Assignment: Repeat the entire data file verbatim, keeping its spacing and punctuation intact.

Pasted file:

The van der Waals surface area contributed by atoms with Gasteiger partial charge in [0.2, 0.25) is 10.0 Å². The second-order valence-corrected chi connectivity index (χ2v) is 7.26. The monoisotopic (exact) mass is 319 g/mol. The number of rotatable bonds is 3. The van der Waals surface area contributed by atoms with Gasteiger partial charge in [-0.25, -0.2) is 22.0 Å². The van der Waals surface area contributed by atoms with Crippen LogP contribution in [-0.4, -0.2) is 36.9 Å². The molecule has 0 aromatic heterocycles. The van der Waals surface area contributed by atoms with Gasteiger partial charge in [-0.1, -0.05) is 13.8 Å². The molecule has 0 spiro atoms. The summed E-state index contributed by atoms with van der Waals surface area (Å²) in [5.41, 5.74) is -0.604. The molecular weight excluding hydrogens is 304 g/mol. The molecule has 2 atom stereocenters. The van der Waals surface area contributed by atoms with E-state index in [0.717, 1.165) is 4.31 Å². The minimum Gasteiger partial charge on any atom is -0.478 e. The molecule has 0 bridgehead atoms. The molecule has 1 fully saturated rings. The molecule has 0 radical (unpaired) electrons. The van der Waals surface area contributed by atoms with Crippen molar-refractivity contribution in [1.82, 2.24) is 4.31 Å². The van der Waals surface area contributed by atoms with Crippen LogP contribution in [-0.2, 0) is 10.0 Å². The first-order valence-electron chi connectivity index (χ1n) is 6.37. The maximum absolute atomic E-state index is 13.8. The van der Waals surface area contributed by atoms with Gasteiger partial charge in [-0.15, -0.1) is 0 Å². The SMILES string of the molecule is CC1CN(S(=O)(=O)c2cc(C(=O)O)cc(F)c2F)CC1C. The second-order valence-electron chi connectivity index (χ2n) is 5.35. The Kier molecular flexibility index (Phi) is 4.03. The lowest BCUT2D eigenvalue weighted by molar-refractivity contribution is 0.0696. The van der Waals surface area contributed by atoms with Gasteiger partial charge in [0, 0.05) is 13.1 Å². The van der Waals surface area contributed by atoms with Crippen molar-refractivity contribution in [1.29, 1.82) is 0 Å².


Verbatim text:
The van der Waals surface area contributed by atoms with Gasteiger partial charge in [0.2, 0.25) is 10.0 Å². The second-order valence-corrected chi connectivity index (χ2v) is 7.26. The monoisotopic (exact) mass is 319 g/mol. The number of rotatable bonds is 3. The van der Waals surface area contributed by atoms with Gasteiger partial charge in [-0.25, -0.2) is 22.0 Å². The van der Waals surface area contributed by atoms with Crippen LogP contribution in [-0.4, -0.2) is 36.9 Å². The molecule has 0 aromatic heterocycles. The van der Waals surface area contributed by atoms with Gasteiger partial charge in [-0.1, -0.05) is 13.8 Å². The molecule has 0 spiro atoms. The summed E-state index contributed by atoms with van der Waals surface area (Å²) in [5.41, 5.74) is -0.604. The molecular weight excluding hydrogens is 304 g/mol. The molecule has 2 atom stereocenters. The van der Waals surface area contributed by atoms with E-state index in [0.717, 1.165) is 4.31 Å². The minimum Gasteiger partial charge on any atom is -0.478 e. The molecule has 0 bridgehead atoms. The molecule has 1 fully saturated rings. The molecule has 0 radical (unpaired) electrons. The van der Waals surface area contributed by atoms with Crippen molar-refractivity contribution in [1.82, 2.24) is 4.31 Å². The van der Waals surface area contributed by atoms with Crippen LogP contribution in [-0.2, 0) is 10.0 Å². The first-order valence-electron chi connectivity index (χ1n) is 6.37. The maximum absolute atomic E-state index is 13.8. The van der Waals surface area contributed by atoms with Gasteiger partial charge in [-0.15, -0.1) is 0 Å². The SMILES string of the molecule is CC1CN(S(=O)(=O)c2cc(C(=O)O)cc(F)c2F)CC1C. The second-order valence-electron chi connectivity index (χ2n) is 5.35. The Kier molecular flexibility index (Phi) is 4.03. The lowest BCUT2D eigenvalue weighted by molar-refractivity contribution is 0.0696. The van der Waals surface area contributed by atoms with Gasteiger partial charge in [0, 0.05) is 13.1 Å². The van der Waals surface area contributed by atoms with Crippen molar-refractivity contribution in [1.29, 1.82) is 0 Å².